I feel like that word is permeating my life like an infusion of, well, nothing. It’s too intangible. It’s not like food, which is what my life is used to. Things to be touched. Felt. Smelled. Held.

What’s mindfulness? I didn’t get it for a long long time and still don’t, despite being around friends, some of whom are spiritual and one of whom is herself a mindfulness teacher of yoga and meditation.

But I’m slowly opening my mind to it and opening my heart to its need in my life right now. Nothing is wrong, except just not feeling physically the best, but I’m at a point where I feel like I need to really know how to enjoy the moment. How to not be pensive and worry about the future. Not to worry about how my kid is going to handle the mean girl. How not to worry about my lofty career goals, which may not come to substance. Not to worry about the health of everyone in my family, and the what-ifs.

I started meditating daily, just for a few minutes. Honestly, it’s too early for the effects of that to be taking place. What I’m feeling is likely a result of my daily journaling—an outflow of words spray-painted on paper. A meditative, cathartic process for me.

I’m stopping. Stopping often. The brakes are on, the roses are not only smelt, but touched too. The days are slower. The breath is floating, and lasting longer.

That infusion of nothing is something. It is allowing me to enjoy the moment. Enjoy what I have. From the tangible to the intangible. From something as minuscule as the slip of the morning brew into my belly. To the untouchable heart and soul of the food that was made for me. From the soft vanilla Bundt cake and its mellow sweetness, crumbling like a down pillow in my mouth. To the appreciation that I can touch my girls’ cheeks, see outside, feel my clothing, and speak my words. I can do so much! I need to savor every bit right now.

Olive Oil Cardamom Bundt Cake

Olive Oil Cardamom Bundt Cake

Olive Oil Bundt Cake with Cardamom

Ground cardamom should be intensely fragrant. The more fragrant the cardamom upon opening the jar, the fresher it is. Small amounts can be purchased at Indian grocers in the bulk spice aisles.


  • 3 cups all-purpose flour
  • 1 tablespoon baking powder
  • 3/4 teaspoon kosher salt
  • 1 tablespoon plus 1 teaspoon ground cardamom (should be very finely ground)
  • 4 large eggs, separated
  • 1 1/2 cups granulated sugar
  • 1 cup plain yogurt (not Greek)
  • 3/4 cup high quality extra-virgin olive oil (a good fruity variety like from Texas Olive Ranch)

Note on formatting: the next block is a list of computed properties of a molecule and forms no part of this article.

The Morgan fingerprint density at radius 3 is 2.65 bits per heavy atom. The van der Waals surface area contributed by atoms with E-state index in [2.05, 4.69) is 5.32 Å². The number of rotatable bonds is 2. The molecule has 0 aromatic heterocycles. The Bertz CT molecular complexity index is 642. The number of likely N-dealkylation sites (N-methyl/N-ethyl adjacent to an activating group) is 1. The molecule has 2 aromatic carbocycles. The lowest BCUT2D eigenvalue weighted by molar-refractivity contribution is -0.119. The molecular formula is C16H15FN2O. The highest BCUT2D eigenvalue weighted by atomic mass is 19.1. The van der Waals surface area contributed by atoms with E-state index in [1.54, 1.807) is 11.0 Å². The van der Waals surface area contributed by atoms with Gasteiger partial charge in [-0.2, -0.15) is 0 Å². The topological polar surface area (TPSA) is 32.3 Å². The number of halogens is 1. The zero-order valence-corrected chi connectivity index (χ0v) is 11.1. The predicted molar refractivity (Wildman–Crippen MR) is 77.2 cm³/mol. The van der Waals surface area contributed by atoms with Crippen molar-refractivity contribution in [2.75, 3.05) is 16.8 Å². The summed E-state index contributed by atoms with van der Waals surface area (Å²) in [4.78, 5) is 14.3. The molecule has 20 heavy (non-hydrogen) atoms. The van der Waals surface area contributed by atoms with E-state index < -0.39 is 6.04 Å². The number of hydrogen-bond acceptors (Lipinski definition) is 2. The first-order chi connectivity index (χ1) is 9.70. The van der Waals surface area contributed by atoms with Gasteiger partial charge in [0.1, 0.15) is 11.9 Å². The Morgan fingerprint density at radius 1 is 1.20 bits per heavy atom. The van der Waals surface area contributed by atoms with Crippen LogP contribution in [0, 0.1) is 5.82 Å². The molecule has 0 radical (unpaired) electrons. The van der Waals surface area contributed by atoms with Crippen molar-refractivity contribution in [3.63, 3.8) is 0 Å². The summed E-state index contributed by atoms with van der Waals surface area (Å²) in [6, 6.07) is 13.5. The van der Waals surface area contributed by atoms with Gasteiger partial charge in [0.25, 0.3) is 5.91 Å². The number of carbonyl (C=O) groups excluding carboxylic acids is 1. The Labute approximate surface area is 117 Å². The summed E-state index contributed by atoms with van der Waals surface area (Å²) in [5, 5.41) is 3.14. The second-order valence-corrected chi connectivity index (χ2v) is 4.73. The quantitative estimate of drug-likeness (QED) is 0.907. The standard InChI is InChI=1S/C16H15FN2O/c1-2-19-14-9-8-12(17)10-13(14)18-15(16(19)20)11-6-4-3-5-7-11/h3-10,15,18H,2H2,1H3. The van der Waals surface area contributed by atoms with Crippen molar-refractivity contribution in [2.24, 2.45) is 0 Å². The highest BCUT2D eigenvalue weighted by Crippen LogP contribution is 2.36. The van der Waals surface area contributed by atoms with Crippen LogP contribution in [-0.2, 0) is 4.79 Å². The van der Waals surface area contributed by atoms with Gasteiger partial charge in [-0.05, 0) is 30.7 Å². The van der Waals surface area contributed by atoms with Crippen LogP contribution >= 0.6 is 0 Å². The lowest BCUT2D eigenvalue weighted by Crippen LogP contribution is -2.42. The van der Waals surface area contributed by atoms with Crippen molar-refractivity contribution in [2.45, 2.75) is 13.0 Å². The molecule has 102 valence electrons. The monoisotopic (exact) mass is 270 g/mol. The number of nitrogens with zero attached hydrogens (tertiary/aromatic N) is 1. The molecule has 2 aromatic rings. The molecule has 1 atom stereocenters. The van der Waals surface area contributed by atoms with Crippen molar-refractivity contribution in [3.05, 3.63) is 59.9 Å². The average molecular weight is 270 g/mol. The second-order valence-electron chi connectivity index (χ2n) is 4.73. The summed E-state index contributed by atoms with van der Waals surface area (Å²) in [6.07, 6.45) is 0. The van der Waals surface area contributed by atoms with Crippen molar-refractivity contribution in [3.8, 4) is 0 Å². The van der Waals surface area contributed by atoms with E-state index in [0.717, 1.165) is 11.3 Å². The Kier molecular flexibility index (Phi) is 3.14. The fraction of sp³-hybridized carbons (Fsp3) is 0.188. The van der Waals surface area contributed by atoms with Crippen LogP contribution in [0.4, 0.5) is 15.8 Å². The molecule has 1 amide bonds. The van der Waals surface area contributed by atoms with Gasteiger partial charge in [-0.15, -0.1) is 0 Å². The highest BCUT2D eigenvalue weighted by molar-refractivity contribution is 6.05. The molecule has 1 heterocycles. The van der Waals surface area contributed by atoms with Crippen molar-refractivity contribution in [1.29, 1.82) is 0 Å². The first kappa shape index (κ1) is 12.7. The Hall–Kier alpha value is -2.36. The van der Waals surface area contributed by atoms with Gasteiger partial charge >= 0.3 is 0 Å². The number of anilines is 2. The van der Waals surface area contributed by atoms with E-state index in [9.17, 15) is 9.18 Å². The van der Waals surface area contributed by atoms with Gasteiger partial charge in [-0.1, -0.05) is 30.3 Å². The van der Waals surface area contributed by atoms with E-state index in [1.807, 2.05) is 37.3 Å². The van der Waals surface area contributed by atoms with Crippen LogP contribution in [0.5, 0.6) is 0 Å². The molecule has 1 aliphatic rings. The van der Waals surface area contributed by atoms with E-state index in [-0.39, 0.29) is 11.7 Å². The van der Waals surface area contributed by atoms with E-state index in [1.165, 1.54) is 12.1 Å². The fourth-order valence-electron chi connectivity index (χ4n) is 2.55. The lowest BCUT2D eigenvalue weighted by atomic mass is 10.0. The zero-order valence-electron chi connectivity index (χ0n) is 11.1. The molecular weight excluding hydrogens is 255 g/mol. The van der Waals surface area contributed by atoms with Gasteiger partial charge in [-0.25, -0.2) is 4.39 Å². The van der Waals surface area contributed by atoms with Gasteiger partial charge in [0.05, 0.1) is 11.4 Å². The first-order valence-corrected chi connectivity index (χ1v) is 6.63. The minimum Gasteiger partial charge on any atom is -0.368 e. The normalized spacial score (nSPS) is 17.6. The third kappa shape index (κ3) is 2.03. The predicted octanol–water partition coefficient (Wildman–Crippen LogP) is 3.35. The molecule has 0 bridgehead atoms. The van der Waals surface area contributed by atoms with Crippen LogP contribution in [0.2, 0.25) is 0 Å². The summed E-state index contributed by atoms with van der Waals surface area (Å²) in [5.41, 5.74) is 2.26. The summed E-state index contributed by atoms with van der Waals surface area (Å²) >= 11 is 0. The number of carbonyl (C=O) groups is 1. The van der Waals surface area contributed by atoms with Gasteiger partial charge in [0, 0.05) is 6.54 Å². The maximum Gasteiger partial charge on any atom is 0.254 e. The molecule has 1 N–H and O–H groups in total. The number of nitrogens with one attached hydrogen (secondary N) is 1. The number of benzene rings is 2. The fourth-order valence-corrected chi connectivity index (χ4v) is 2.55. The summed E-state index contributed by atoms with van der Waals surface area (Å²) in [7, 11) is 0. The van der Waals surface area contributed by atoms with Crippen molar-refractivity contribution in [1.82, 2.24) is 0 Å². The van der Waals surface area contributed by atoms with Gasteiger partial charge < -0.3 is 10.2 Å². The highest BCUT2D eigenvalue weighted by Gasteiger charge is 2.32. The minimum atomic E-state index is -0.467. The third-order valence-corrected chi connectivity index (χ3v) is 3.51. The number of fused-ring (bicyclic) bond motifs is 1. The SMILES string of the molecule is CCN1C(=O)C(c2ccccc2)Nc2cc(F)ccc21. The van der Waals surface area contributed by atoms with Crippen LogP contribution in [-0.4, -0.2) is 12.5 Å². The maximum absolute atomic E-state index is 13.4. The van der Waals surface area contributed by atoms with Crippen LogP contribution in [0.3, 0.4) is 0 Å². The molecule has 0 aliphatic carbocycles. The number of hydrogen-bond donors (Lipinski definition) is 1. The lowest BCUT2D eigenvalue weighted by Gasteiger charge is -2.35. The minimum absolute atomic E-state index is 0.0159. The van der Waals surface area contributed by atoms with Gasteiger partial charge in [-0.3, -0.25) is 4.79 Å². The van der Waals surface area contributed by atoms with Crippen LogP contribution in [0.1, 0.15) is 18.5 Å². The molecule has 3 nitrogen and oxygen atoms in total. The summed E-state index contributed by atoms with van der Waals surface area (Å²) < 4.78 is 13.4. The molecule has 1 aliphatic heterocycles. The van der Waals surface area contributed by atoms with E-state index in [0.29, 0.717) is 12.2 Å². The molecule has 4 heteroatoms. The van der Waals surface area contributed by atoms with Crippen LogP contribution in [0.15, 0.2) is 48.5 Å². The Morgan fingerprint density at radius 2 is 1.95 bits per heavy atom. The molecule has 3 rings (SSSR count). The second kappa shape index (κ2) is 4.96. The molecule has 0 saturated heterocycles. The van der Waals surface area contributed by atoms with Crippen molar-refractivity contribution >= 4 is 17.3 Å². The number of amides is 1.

• 2 teaspoons vanilla extract
  • confectioners' sugar, for dusting (optional)


  1. Whisk the flour, baking powder, salt and cardamom together in a medium mixing bowl. Set aside.
  2. Beat the 4 egg whites in a clean mixing bowl until stiff peaks form. Set aside.
  3. Beat the 4 yolks in another clean mixer bowl at medium-high speed until pale, about 2 minutes.
  4. Gradually pour in the granulated sugar, beating an additional minute. The contents of the bowl should be yellow and fluffy.
  5. Pour in the yogurt and the olive oil and the vanilla extract. Continue to beat at low speed to combine everything. The batter will become a thinner consistency and a pale yellow.
  6. Add the flour mixture in two parts and beat just until blended. Do not overbeat. The mixture will be thick, sticky and speckled with the cardamom.
  7. Fold in the stiff egg whites in two parts using a rubber spatula, folding gently. Do not over mix but try to incorporate most of the egg white into the batter.
  8. Pour into a greased Bundt pan that has been dusted with flour and excess flour shaken out.
  9. Bake at 350 degrees for 45 minutes, rotating halfway through bake time.
  10. Remove pan from oven and set on cooling rack to cool completely before inverting out on a serving tray. Use a knife to run around the edges to release the cake if needed.
  11. Slice pieces of cake, then dust with confectioners' sugar before serving.
  12. The cake is best eaten within 2 days. Store at room temperature, tightly covered.

© Shefaly Ravula/ Shef’s Kitchen


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